The private car comes with promises of modernity and comfortable mobility for the growing middle class in Vietnam. Vietnam’s government has also targeted the domestic automobile industry as a “spearhead industry” in an attempt to achieve industrial upgrading. Paradoxically, the government is simultaneously restraining the market for this industry through imposing high taxes and fees on cars, making them available only to a limited number of people. This article discusses the promises and problems of the automobile in Vietnam. It analyses policies related to the development of the automobile industry, and discusses the reasons for the relative failure of the project. The article argues that the failure is linked to weaknesses in Vietnamese development strategies, but also to the potential problems an expansion in car ownership in Vietnam would lead to. The article contends that the car represents a development dilemma between industrialisation and urban mobility, and that environmental, energy and social concerns add to the rationale for limiting car ownership. Furthermore, although forces promoting car-driven industrialisation appear to be gaining ground, the requirements for regional economic integration may challenge the future of the infant automobile industry.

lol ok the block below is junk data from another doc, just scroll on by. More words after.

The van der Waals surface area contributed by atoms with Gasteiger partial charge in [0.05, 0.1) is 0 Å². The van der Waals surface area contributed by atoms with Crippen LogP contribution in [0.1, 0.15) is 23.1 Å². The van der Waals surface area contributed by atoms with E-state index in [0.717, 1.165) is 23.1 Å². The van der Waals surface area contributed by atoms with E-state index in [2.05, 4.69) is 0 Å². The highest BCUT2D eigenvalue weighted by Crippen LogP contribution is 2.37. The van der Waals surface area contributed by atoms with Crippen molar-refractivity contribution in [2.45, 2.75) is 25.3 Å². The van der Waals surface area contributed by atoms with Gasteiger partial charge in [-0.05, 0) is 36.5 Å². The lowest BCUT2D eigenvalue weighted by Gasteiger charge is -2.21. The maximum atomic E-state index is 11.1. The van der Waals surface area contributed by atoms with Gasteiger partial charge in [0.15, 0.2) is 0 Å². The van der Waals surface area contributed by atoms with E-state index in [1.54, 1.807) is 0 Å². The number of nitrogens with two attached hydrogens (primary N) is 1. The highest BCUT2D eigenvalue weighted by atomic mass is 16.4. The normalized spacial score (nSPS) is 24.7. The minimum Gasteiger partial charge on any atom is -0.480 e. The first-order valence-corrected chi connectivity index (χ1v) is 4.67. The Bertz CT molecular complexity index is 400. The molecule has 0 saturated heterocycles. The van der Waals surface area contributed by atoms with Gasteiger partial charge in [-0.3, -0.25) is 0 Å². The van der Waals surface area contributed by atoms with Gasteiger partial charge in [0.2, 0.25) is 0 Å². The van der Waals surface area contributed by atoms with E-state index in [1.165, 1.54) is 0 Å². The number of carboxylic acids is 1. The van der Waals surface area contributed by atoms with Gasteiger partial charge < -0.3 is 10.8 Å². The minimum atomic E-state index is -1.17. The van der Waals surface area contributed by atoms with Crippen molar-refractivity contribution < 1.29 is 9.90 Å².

This is an Accepted Manuscript of an article published by Taylor & Francis in Journal of Contemporary Asia on 26 Feb 2016, available online: http://www.tandfonline.com/10.1080/00472336.2016.1151916.